a central throughgoing outlet opening aligned with the outlet opening of the fixed disk;
a splitter element in the housing forming a pair of passages each having a pair of ends one of which is at a respective one of the openings of the movable disk;
means including a coupling element pivotal in the housing about the axis for pivoting the movable disk on the fixed disk and thereby restricting flow from the grooves to the respective arcuate openings;
means including a thermostatically controlled valve element positioned between the other ends of the passages and the outlet opening for balancing flow from the passages to the outlet opening in accordance with temperature in the outlet openings;
a cartridge housing containing the disks and elements and having a bottom side at which the fixed disk is exposed and a top side, the thermostatically controlled valve element having an axially displaceable control stem projecting axially from the top side of the cartridge housing;
a temperature-selector mechanism; and
bolts securing the cartridge housing in the valve housing and securing the mechanism axially atop the cartridge housing.

7. The mixing valve defined in claim 6 wherein the temperature-selector mechanism has a flange, the bolts including nuts bracing the flange on the cartridge housing.

8. The mixing valve defined in claim 6 wherein the coupling element is rotationally fixed to the movable valve disk and has a polygonal-section stem projecting axially out of the cartridge housing, the valve further comprising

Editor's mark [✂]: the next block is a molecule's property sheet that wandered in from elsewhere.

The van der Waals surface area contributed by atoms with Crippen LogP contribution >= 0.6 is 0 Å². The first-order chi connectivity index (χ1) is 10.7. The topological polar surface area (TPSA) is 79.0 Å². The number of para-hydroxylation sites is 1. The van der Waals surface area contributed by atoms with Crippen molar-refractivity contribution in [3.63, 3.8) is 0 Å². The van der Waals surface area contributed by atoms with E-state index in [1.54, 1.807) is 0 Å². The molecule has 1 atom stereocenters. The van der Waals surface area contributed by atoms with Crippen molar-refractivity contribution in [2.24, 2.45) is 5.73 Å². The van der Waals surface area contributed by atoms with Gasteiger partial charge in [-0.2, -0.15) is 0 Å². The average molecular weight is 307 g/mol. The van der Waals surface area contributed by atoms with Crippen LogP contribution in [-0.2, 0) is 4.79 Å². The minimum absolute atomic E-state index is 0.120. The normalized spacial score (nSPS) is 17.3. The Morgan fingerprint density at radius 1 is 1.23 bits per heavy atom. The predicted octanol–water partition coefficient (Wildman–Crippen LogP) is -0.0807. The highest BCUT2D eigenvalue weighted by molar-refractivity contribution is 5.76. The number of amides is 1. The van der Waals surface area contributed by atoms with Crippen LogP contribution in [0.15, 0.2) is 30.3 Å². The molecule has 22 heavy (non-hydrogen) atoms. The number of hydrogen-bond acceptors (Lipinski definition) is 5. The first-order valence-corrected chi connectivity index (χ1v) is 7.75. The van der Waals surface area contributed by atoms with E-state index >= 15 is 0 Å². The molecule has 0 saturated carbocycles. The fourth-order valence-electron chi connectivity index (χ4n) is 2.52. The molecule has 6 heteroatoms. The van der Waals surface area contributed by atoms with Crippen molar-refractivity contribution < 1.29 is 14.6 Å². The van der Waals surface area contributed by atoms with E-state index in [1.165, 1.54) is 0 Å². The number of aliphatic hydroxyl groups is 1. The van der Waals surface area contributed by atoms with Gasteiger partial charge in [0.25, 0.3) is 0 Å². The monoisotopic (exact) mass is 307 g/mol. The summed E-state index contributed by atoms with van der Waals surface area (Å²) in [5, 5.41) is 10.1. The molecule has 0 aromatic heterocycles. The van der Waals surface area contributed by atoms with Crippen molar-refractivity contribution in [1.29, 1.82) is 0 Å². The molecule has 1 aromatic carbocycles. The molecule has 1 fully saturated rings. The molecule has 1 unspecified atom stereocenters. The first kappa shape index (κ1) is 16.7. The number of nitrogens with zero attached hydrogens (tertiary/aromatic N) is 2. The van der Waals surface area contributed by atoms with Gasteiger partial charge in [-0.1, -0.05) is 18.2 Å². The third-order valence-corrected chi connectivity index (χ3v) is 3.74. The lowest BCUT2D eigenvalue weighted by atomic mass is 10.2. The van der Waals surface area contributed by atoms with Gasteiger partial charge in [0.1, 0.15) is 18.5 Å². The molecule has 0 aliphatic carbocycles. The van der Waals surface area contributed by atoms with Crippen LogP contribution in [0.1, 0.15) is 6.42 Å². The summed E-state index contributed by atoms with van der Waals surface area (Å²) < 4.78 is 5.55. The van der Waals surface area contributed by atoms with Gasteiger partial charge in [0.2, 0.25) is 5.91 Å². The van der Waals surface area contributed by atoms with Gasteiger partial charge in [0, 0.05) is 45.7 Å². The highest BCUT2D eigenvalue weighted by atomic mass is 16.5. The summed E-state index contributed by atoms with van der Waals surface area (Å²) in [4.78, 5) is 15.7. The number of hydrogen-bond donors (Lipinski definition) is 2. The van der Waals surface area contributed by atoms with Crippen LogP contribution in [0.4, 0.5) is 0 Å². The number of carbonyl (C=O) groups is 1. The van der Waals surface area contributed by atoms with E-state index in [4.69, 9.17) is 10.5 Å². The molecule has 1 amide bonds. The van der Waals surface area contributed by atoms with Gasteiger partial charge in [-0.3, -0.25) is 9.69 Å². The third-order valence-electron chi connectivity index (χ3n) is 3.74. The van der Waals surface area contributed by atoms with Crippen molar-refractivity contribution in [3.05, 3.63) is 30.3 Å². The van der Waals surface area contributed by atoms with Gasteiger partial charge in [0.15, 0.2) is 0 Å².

a lever fixed on the stem, projecting nonaxially out of the valve housing, and
stops angularly fixed on the lever, angularly engageable with the bolts, and limiting angular movement of the lever relative to the valve housing to at most 90.degree..

9. The mixing valve defined in claim 8 wherein the housing includes a pair of skirts axially flanking the lever.

10. A valve assembly comprising:

a valve housing having hot- and cold-water inlet ports and a mixed-water outlet port;
a valve disk fixed in the housing, centered on an axis, and having a face formed with
respective arcuate hot- and cold-water grooves offset diametrically opposite to each other relative to the axis, each aligned with and receiving flow from the respective inlet port, and having centers of curvature at the axis,
a central throughgoing outlet opening;
a movable valve disk sitting flatly on the face of the fixed valve disk and formed with
a pair of axially throughgoing arcuate openings offset diametrically opposite to each other and having centers of curvature at the axis, the openings and grooves each having an arc length of less than 90.degree., and
a central throughgoing outlet opening aligned with the outlet opening of the fixed disk;
a splitter element in the housing forming a pair of passages each having a pair of ends one of which is at a respective one of the openings of the movable disk, the splitter element including an eccentric sleeve having an eccentric rim bearing on the movable valve disk with one of the openings radially outside the rim and the other opening radially inside the rim;
means including a coupling element pivotal in the housing about the axis for pivoting the movable disk on the fixed disk and thereby restricting flow from the grooves to the respective arcuate openings, the splitter element being symmetrical about a plane including the axis and mountable in the coupling element in either of two 180.degree. offset positions; and
means including a thermostatically controlled valve element positioned between the other ends of the passages and the outlet opening for balancing flow from the passages to the outlet opening in accordance with temperature in the outlet openings.